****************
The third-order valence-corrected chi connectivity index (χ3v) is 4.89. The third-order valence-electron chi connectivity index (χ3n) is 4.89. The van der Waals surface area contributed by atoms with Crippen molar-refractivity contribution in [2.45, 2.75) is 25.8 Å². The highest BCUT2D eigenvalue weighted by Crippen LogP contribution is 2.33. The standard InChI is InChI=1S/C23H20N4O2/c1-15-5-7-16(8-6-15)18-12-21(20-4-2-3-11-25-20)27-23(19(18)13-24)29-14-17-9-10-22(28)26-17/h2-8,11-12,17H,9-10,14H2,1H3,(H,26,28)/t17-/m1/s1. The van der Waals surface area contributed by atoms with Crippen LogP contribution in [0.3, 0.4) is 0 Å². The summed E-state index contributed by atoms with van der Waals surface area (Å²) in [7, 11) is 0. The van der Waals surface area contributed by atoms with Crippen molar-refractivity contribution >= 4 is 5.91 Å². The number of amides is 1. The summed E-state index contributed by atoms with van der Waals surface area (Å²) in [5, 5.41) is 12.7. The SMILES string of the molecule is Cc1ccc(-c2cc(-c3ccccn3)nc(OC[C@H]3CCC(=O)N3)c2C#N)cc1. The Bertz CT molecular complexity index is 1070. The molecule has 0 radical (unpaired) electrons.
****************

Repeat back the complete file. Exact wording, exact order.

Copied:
The third-order valence-corrected chi connectivity index (χ3v) is 4.89. The third-order valence-electron chi connectivity index (χ3n) is 4.89. The van der Waals surface area contributed by atoms with Crippen molar-refractivity contribution in [2.45, 2.75) is 25.8 Å². The highest BCUT2D eigenvalue weighted by Crippen LogP contribution is 2.33. The standard InChI is InChI=1S/C23H20N4O2/c1-15-5-7-16(8-6-15)18-12-21(20-4-2-3-11-25-20)27-23(19(18)13-24)29-14-17-9-10-22(28)26-17/h2-8,11-12,17H,9-10,14H2,1H3,(H,26,28)/t17-/m1/s1. The van der Waals surface area contributed by atoms with Crippen LogP contribution in [0.3, 0.4) is 0 Å². The summed E-state index contributed by atoms with van der Waals surface area (Å²) in [7, 11) is 0. The van der Waals surface area contributed by atoms with Crippen molar-refractivity contribution >= 4 is 5.91 Å². The number of amides is 1. The summed E-state index contributed by atoms with van der Waals surface area (Å²) in [5, 5.41) is 12.7. The SMILES string of the molecule is Cc1ccc(-c2cc(-c3ccccn3)nc(OC[C@H]3CCC(=O)N3)c2C#N)cc1. The Bertz CT molecular complexity index is 1070. The molecule has 0 radical (unpaired) electrons.